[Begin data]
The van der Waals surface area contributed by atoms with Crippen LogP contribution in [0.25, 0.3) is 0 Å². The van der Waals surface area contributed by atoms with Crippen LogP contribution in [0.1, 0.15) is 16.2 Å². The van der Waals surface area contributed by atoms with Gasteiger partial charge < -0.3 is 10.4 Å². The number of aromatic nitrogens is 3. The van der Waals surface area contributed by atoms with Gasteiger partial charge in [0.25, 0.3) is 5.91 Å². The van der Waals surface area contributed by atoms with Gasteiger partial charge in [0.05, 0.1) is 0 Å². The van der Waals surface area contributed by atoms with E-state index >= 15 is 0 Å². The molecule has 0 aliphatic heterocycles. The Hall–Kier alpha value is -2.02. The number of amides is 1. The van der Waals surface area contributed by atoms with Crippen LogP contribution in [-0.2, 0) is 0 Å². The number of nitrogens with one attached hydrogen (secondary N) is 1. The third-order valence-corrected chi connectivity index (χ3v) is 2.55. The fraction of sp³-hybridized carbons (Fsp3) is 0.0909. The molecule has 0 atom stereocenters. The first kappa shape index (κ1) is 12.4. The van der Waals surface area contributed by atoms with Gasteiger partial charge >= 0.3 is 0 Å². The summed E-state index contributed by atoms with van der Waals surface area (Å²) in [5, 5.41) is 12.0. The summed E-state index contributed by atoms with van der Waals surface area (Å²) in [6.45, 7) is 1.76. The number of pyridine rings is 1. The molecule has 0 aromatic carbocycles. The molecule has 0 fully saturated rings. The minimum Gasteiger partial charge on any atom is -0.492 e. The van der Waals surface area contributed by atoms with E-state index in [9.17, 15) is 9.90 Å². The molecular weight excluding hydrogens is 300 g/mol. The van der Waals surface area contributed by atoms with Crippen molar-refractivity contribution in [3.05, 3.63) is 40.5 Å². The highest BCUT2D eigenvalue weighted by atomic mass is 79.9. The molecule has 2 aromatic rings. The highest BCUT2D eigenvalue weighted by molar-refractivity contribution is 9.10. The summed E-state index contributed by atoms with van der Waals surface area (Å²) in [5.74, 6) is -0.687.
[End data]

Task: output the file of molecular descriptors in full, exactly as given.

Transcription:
The van der Waals surface area contributed by atoms with Crippen LogP contribution in [0.25, 0.3) is 0 Å². The van der Waals surface area contributed by atoms with Crippen LogP contribution in [0.1, 0.15) is 16.2 Å². The van der Waals surface area contributed by atoms with Gasteiger partial charge < -0.3 is 10.4 Å². The number of aromatic nitrogens is 3. The van der Waals surface area contributed by atoms with Gasteiger partial charge in [0.25, 0.3) is 5.91 Å². The van der Waals surface area contributed by atoms with Gasteiger partial charge in [0.05, 0.1) is 0 Å². The van der Waals surface area contributed by atoms with E-state index >= 15 is 0 Å². The molecule has 0 aliphatic heterocycles. The Hall–Kier alpha value is -2.02. The number of amides is 1. The van der Waals surface area contributed by atoms with Crippen LogP contribution in [-0.2, 0) is 0 Å². The number of nitrogens with one attached hydrogen (secondary N) is 1. The third-order valence-corrected chi connectivity index (χ3v) is 2.55. The fraction of sp³-hybridized carbons (Fsp3) is 0.0909. The molecule has 0 atom stereocenters. The first kappa shape index (κ1) is 12.4. The van der Waals surface area contributed by atoms with Gasteiger partial charge >= 0.3 is 0 Å². The summed E-state index contributed by atoms with van der Waals surface area (Å²) in [5, 5.41) is 12.0. The summed E-state index contributed by atoms with van der Waals surface area (Å²) in [6.45, 7) is 1.76. The number of pyridine rings is 1. The molecule has 0 aromatic carbocycles. The molecule has 0 fully saturated rings. The minimum Gasteiger partial charge on any atom is -0.492 e. The van der Waals surface area contributed by atoms with E-state index in [9.17, 15) is 9.90 Å². The molecular weight excluding hydrogens is 300 g/mol. The van der Waals surface area contributed by atoms with Crippen molar-refractivity contribution in [3.05, 3.63) is 40.5 Å². The highest BCUT2D eigenvalue weighted by atomic mass is 79.9. The molecule has 2 aromatic rings. The highest BCUT2D eigenvalue weighted by molar-refractivity contribution is 9.10. The summed E-state index contributed by atoms with van der Waals surface area (Å²) in [5.74, 6) is -0.687.